Hawks and owls, or raptors, as they are sometimes called, are charismatic birds. Ranging in size from the majestic bald eagle to the tiny northern saw-whet owl, these fascinating creatures occupy forests, woodlots, fields, and wetlands, as well as urban parks and tree-lined city streets. The adventurous peregrine falcon has even been spotted on the cliff-like skyscrapers and tall bridges of New York City and Philadelphia. Raptors are all around us-all we need to do is look for them at the right times, in the right places.
Hawks and Owls of Eastern North America provides a readable, accessible introduction to our native birds of prey. Illustrated with over eighty black and white and thirty stunning color photographs, this natural history guide introduces readers to these incredible birds, describing their identifying characteristics, their behaviors, their habitats, and what's being done to protect them. In chapters on citizen science and recreation, readers will learn how they can experience raptors firsthand through study and observation. Birders, hawk and owl watchers, nature and wildlife photographers, youth groups, and high school and college students can all turn to this book as a reliable source of information on birds of prey.
Mice in the Freezer, Owls on the Porch is in many ways a love story—about a quiet scientist and his flamboyant wife, but also about their passions for hunting, for wild lands, and for the grouse and raptor species that they were instrumental in saving from destruction.
From the papers and letters of Frederick and Frances Hamerstrom, the reminiscences of contemporaries, and her own long friendship with this extraordinary couple who were her neighbors, Helen Corneli draws an intimate picture of Fran and "Hammy" from childhood through the genesis and maturation of a romantic, creative, and scientific relationship. Following the Hamerstroms as they give up a life of sophisticated convention and comfort for the more "civilized" (as Aldo Leopold would have it) pleasures of living and conducting on-the-spot research into diminishing species, Corneli captures the spirit of the Hamerstroms, their profession, and the natural and human environments in which they worked. A nuanced account of the labors, adventures, and achievements that distinguished the Hamerstroms over the years—and that inspired a generation of naturalists—this book also provides a dramatic account of conservation history over the course of the twentieth century, particularly in Wisconsin during the eventful years from the 1920s through the 1970s.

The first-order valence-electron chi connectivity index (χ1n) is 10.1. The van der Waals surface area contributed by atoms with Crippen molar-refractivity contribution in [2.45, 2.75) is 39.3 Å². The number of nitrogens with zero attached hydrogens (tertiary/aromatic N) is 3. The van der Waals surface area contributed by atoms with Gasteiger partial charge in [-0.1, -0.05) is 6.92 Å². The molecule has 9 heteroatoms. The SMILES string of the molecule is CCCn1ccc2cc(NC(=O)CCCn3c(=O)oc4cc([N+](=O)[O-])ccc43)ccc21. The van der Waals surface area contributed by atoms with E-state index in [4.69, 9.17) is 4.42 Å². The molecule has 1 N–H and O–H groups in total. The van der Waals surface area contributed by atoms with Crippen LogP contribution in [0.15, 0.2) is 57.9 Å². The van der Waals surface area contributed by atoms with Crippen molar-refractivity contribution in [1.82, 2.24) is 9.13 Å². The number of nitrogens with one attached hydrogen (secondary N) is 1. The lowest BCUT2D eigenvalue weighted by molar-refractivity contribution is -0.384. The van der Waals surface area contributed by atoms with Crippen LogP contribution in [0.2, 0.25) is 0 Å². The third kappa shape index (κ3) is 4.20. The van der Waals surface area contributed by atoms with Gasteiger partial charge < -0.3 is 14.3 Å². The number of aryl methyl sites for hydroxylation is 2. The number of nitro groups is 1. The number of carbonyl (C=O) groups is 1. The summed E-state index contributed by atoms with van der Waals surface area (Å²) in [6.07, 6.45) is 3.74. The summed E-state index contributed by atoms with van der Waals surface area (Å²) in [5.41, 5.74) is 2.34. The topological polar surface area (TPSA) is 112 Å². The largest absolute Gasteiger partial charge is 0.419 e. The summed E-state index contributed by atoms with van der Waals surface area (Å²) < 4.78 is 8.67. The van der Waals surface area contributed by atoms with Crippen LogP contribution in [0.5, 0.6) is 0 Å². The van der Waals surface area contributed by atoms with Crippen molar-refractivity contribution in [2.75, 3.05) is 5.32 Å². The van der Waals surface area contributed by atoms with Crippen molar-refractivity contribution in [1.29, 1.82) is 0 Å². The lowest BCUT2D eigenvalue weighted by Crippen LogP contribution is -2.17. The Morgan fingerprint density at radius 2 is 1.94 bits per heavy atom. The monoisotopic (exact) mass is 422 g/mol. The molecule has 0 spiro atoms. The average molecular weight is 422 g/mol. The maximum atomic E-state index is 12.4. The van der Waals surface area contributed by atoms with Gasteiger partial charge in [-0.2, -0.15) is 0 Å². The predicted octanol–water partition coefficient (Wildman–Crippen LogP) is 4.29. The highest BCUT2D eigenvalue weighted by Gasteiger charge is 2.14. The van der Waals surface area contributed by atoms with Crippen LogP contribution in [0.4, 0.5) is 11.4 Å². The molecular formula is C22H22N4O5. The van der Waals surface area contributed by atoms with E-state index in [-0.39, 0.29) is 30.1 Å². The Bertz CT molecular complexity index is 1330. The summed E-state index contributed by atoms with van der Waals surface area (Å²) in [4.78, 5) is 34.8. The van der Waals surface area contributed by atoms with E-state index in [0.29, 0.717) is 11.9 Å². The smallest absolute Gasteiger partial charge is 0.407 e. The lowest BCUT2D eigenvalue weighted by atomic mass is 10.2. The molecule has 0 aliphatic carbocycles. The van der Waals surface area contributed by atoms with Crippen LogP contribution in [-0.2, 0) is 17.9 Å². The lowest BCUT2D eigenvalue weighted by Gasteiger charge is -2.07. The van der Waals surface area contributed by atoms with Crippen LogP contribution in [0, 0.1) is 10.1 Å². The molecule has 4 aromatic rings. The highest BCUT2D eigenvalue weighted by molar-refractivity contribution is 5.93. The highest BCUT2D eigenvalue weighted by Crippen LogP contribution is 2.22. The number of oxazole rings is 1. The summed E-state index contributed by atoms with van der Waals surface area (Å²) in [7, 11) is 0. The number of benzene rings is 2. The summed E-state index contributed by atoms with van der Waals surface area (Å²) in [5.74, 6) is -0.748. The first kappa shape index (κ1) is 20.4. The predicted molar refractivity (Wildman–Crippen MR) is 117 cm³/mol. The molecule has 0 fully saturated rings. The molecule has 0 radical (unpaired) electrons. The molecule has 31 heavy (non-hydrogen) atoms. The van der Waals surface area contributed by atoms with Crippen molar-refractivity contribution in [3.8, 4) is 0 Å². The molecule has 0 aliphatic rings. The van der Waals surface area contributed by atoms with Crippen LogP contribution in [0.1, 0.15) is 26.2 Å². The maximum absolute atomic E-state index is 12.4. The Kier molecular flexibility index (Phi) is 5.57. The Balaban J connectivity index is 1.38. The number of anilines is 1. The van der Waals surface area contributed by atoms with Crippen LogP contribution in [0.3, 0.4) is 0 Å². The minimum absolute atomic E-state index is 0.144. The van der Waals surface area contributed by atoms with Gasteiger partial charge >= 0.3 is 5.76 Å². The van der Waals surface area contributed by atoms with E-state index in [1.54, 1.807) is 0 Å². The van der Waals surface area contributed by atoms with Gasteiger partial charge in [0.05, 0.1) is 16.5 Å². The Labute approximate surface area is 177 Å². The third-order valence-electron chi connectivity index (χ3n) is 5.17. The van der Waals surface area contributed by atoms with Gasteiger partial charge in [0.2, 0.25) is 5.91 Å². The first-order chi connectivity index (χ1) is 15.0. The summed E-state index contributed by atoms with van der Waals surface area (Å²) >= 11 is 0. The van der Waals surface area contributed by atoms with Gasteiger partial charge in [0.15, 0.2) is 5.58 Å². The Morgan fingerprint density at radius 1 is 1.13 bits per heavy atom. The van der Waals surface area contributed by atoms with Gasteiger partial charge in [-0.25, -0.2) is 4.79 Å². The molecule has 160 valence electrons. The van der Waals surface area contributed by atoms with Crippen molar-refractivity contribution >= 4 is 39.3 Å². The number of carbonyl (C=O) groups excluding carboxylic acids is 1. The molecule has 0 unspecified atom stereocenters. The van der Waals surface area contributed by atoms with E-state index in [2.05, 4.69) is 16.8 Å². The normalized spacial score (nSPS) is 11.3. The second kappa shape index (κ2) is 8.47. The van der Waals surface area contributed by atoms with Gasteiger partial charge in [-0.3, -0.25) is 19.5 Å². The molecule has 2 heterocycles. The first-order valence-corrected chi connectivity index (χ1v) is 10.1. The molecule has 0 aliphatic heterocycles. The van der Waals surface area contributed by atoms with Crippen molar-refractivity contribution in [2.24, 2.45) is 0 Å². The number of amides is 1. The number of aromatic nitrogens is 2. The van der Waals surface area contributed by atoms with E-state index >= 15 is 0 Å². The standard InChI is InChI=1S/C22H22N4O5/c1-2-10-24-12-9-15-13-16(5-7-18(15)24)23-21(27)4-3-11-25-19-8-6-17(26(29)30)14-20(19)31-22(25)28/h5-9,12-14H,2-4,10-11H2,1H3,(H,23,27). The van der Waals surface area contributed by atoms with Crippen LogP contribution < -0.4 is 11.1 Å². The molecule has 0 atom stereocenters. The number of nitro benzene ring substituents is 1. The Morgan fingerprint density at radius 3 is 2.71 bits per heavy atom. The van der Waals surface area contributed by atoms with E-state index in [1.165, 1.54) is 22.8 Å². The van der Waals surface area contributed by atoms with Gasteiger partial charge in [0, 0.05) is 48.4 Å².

Acclaimed New Mexico author Rudolfo Anaya presents a northern New Mexico Christmas tale in this third volume from his Owl in a Straw Hat series featuring the loveable Ollie Tecolote and his Wisdom School classmates Uno the Unicorn, Jackie Jackalope, Bessie Beaver, Sally Skunk, Robbie Rabbit, and Ninja Raccoon. The story begins on Christmas Eve morning in Chimayó and the students play in the snow and decorate a Christmas tree for the classroom. They are looking forward to the evening’s activities. Nana, their teacher, is making posole and chile colorado and has invited some special guests to join them for dinner. After that Nana says they’ll walk to El Santuario to visit the Santo Niño and promises hot chocolate and biscochitos afterward! Along the way, they will act the parts of the shepherds in Los pastores, the Shepherds’ Play, which is about shepherds visiting the newborn baby Jesus and bringing him gifts. At the end of their journey, they too will visit the Nativity and bring their own gifts on this magical night.
The adventures and lessons continue in this second book featuring “Owl in a Straw Hat” (Ollie Tecolote). This book tackles the subject of bullying of classmates for being different. Jackie Jackalope is missing from school and the teacher (Ollie’s grandmother) gets to the bottom of it. The kids have been teasing Jackie about her horns and she has run away to her parents in Pot of Gold Land. A contrite Ollie along with Uno the Unicorn (both guilty of teasing) volunteer to find and bring Jackie back to school. Their journey to Jackie’s home leads to encounters with three guardians of the Dark Forest (NM monsters/legends): La Llorona, El Kookoóee, and Skeleton Woman; and the Golden Carp who allows them to cross Rainbow Bridge. They reach Jackie and apologize and take her back to Wisdom School. Rudolfo Anaya’s magical characters are brought to life by illustrator El Moisés.
Owls, Caves, and Fossils is the first comprehensive, fully illustrated account of small mammal taphonomy. The study of small mammal remains has previously been neglected in favor of such large mammals as elephants, bovids, and carnivores, and Andrews remedies this deficiency by analyzing the taphonomic processes significant in the preservation of small mammal fauna in caves.